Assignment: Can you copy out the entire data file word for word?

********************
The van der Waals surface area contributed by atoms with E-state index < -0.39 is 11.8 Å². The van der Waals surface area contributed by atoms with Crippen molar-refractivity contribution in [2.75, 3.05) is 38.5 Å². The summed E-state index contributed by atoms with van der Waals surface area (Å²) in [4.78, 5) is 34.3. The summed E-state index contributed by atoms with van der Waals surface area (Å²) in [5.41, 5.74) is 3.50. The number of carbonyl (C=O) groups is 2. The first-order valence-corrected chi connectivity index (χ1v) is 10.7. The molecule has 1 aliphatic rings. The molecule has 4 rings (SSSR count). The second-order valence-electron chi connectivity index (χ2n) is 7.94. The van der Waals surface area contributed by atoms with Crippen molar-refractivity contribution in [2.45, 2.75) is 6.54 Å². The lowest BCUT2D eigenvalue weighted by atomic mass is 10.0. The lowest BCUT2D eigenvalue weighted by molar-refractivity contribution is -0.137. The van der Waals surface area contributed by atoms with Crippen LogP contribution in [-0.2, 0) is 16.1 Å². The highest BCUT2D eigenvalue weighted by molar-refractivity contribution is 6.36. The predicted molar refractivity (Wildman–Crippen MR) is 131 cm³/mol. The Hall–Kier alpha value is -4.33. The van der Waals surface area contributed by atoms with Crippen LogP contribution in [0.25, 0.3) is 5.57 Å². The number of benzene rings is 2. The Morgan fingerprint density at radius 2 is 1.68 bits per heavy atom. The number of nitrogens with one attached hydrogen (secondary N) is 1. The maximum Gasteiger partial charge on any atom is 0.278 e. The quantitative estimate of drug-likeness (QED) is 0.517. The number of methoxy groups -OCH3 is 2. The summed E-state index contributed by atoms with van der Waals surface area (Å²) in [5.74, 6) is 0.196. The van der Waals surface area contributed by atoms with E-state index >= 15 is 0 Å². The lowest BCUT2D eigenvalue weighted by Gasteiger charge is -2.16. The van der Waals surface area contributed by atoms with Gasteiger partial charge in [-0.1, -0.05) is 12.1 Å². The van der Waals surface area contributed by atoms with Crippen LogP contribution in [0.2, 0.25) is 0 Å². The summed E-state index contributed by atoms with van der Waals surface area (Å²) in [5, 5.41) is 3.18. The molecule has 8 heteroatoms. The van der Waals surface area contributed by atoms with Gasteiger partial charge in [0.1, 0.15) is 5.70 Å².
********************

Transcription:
The van der Waals surface area contributed by atoms with E-state index < -0.39 is 11.8 Å². The van der Waals surface area contributed by atoms with Crippen molar-refractivity contribution in [2.75, 3.05) is 38.5 Å². The summed E-state index contributed by atoms with van der Waals surface area (Å²) in [4.78, 5) is 34.3. The summed E-state index contributed by atoms with van der Waals surface area (Å²) in [5.41, 5.74) is 3.50. The number of carbonyl (C=O) groups is 2. The first-order valence-corrected chi connectivity index (χ1v) is 10.7. The molecule has 1 aliphatic rings. The molecule has 4 rings (SSSR count). The second-order valence-electron chi connectivity index (χ2n) is 7.94. The van der Waals surface area contributed by atoms with Crippen molar-refractivity contribution in [2.45, 2.75) is 6.54 Å². The lowest BCUT2D eigenvalue weighted by atomic mass is 10.0. The lowest BCUT2D eigenvalue weighted by molar-refractivity contribution is -0.137. The van der Waals surface area contributed by atoms with Crippen LogP contribution in [-0.2, 0) is 16.1 Å². The highest BCUT2D eigenvalue weighted by molar-refractivity contribution is 6.36. The predicted molar refractivity (Wildman–Crippen MR) is 131 cm³/mol. The Hall–Kier alpha value is -4.33. The van der Waals surface area contributed by atoms with Crippen LogP contribution in [0.25, 0.3) is 5.57 Å². The number of benzene rings is 2. The Morgan fingerprint density at radius 2 is 1.68 bits per heavy atom. The number of nitrogens with one attached hydrogen (secondary N) is 1. The maximum Gasteiger partial charge on any atom is 0.278 e. The quantitative estimate of drug-likeness (QED) is 0.517. The number of methoxy groups -OCH3 is 2. The summed E-state index contributed by atoms with van der Waals surface area (Å²) in [5.74, 6) is 0.196. The van der Waals surface area contributed by atoms with E-state index >= 15 is 0 Å². The lowest BCUT2D eigenvalue weighted by Gasteiger charge is -2.16. The van der Waals surface area contributed by atoms with Gasteiger partial charge in [-0.1, -0.05) is 12.1 Å². The van der Waals surface area contributed by atoms with Crippen LogP contribution in [0.2, 0.25) is 0 Å². The summed E-state index contributed by atoms with van der Waals surface area (Å²) in [5, 5.41) is 3.18. The molecule has 8 heteroatoms. The van der Waals surface area contributed by atoms with Gasteiger partial charge in [0.1, 0.15) is 5.70 Å².